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‘Wasp Network’: Oliver Assayas’ spy flick is intriguing but lacks emotional core

Representative image/ Photo by alleksana from Pexels

Wasp Network(2019) is about a bunch of Cuban infiltrators in Florida, spying on anti-revolutionary groups in the US and relaying information about their plans back to their homeland.

It’s based on real events which took place in the 1990s and about which I had no clue. The movie interested me.

However, if I were familiar with the events depicted in the film, I doubt I would have stuck with it for more than half an hour.

Not that Oliver Assayas’ movie is badly made. On the contrary, the film is much better crafted than your average espionage thriller, decisively observing events unfold with journalistic flair(perhaps not surprising given how the movie is based on a non-fiction book).

However, what alienates you as an audience is the lack of an emotional center.

One could argue that Olga, the wife of one of the men who leaves Cuba to settle in Florida in the name of the revolution, is the emotional crux.

But the woman- played with devastating earnestness by Penelope Cruz- occupies an emotionally central space only in the last half an hour of this 2 hour film.

The movie is labyrinthine in that Assayas seeks to immerse us in the lives of multiple characters, with their own aspirations motivating their actions.

To the director’s credit, all characters- though crammed into a 2 hour movie- do feel distinct in their mannerisms and motivations, and through them he contrasts a materially struggling culture of Cuba with the more affluent US.

Perhaps, the biggest achievement of the film is in giving us insight into the moral belief systems that divide a revolutionary from the average person.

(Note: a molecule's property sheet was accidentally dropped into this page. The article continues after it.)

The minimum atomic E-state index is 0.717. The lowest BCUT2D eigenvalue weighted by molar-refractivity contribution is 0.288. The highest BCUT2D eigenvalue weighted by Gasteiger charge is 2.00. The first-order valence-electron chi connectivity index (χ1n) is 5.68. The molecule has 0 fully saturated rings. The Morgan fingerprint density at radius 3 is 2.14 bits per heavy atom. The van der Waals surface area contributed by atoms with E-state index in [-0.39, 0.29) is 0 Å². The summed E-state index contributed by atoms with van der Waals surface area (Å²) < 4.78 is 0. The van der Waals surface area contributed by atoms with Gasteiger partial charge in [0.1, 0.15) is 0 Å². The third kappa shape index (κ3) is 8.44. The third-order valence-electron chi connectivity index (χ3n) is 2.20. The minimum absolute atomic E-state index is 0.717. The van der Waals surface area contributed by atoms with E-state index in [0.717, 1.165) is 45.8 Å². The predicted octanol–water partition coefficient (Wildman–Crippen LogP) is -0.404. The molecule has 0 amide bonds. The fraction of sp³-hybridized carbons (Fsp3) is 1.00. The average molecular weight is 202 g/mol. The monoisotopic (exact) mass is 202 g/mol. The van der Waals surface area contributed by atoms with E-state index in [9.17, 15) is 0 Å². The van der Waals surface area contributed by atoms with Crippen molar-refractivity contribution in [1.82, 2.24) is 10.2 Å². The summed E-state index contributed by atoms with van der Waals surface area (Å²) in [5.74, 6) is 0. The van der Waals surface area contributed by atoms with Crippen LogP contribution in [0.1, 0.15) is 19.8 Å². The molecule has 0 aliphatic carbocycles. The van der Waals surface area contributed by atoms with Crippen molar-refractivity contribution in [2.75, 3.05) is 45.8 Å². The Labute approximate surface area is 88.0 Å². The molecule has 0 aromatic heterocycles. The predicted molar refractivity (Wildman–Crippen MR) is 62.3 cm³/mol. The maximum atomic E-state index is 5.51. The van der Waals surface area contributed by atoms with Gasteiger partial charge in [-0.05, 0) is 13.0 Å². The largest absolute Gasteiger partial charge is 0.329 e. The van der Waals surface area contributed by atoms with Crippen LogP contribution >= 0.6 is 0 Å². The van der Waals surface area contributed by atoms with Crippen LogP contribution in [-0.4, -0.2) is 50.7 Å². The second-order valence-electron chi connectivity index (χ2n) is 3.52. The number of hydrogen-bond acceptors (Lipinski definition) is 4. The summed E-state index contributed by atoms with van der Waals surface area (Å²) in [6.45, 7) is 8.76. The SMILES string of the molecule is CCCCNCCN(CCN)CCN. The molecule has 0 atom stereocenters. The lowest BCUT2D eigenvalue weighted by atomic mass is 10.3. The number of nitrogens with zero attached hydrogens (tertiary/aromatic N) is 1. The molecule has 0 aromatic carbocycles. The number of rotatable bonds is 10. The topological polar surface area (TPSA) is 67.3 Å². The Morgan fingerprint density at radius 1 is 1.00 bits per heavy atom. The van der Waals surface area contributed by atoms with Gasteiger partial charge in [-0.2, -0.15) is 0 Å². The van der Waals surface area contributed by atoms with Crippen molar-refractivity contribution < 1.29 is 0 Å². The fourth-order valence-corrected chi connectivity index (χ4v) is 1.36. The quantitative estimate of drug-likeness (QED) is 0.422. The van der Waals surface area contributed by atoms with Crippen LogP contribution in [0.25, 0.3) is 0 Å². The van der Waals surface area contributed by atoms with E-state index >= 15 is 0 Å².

On the flipside, this morality comes across as more intellectual than emotional — more an aspect uncovered by detached observation than something the nuances of which are transferred to us through the medium of a story.

Compared to a Hollywood spy thriller, the film is obviously made with a limited budget. This means explosions have to be suggested more than shown, and certain locations are glimpsed upon than explored.

The lack of pomp a limited budget results in also gives the audience a certain intimacy with the characters that a bigger budget probably would have curtailed. The acting feels all the more natural for that reason.

Having said that, it should also be mentioned that the actors that Assayas has cast are dashingly beautiful. Nothing wrong with this- especially when they act as well as the cast has done here.

However, it does make it incredibly hard to think you are watching something that is not staged.

A complete immersion in the lives of characters is what any director hopes for his audience. The ultra-glamorous spies in the movie is only one thing that foils that attempt.

The other is a clinical gaze at events which makes us the outsider even as we remain acutely aware of the fact throughout the movie.

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